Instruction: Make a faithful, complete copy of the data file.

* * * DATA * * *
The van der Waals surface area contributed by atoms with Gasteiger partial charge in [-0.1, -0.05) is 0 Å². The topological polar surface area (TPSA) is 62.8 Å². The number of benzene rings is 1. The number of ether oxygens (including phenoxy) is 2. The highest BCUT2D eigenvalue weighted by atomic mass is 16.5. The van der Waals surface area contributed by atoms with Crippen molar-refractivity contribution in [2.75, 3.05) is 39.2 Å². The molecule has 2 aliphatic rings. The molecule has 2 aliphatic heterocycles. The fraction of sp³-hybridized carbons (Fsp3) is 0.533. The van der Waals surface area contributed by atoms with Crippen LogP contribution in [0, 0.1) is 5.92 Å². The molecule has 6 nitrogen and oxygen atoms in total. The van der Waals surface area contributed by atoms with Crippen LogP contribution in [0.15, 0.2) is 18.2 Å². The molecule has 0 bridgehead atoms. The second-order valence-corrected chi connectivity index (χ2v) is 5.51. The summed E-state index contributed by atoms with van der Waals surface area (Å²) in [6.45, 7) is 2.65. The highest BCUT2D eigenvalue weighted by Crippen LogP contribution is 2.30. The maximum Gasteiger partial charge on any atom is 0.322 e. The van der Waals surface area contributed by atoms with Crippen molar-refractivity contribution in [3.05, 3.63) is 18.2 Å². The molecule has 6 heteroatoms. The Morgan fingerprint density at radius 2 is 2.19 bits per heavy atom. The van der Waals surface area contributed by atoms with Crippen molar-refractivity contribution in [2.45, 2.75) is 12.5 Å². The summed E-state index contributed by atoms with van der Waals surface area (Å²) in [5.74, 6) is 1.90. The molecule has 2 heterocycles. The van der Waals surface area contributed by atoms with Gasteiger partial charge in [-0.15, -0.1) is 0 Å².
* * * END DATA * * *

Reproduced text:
The van der Waals surface area contributed by atoms with Gasteiger partial charge in [-0.1, -0.05) is 0 Å². The topological polar surface area (TPSA) is 62.8 Å². The number of benzene rings is 1. The number of ether oxygens (including phenoxy) is 2. The highest BCUT2D eigenvalue weighted by atomic mass is 16.5. The van der Waals surface area contributed by atoms with Crippen molar-refractivity contribution in [2.75, 3.05) is 39.2 Å². The molecule has 2 aliphatic rings. The molecule has 2 aliphatic heterocycles. The fraction of sp³-hybridized carbons (Fsp3) is 0.533. The van der Waals surface area contributed by atoms with Crippen LogP contribution in [0, 0.1) is 5.92 Å². The molecule has 6 nitrogen and oxygen atoms in total. The van der Waals surface area contributed by atoms with Crippen LogP contribution in [0.15, 0.2) is 18.2 Å². The molecule has 0 bridgehead atoms. The second-order valence-corrected chi connectivity index (χ2v) is 5.51. The summed E-state index contributed by atoms with van der Waals surface area (Å²) in [6.45, 7) is 2.65. The highest BCUT2D eigenvalue weighted by Crippen LogP contribution is 2.30. The maximum Gasteiger partial charge on any atom is 0.322 e. The van der Waals surface area contributed by atoms with Crippen molar-refractivity contribution in [3.05, 3.63) is 18.2 Å². The molecule has 6 heteroatoms. The Morgan fingerprint density at radius 2 is 2.19 bits per heavy atom. The van der Waals surface area contributed by atoms with Crippen molar-refractivity contribution in [2.45, 2.75) is 12.5 Å². The summed E-state index contributed by atoms with van der Waals surface area (Å²) in [5.74, 6) is 1.90. The molecule has 2 heterocycles. The van der Waals surface area contributed by atoms with Gasteiger partial charge in [-0.15, -0.1) is 0 Å².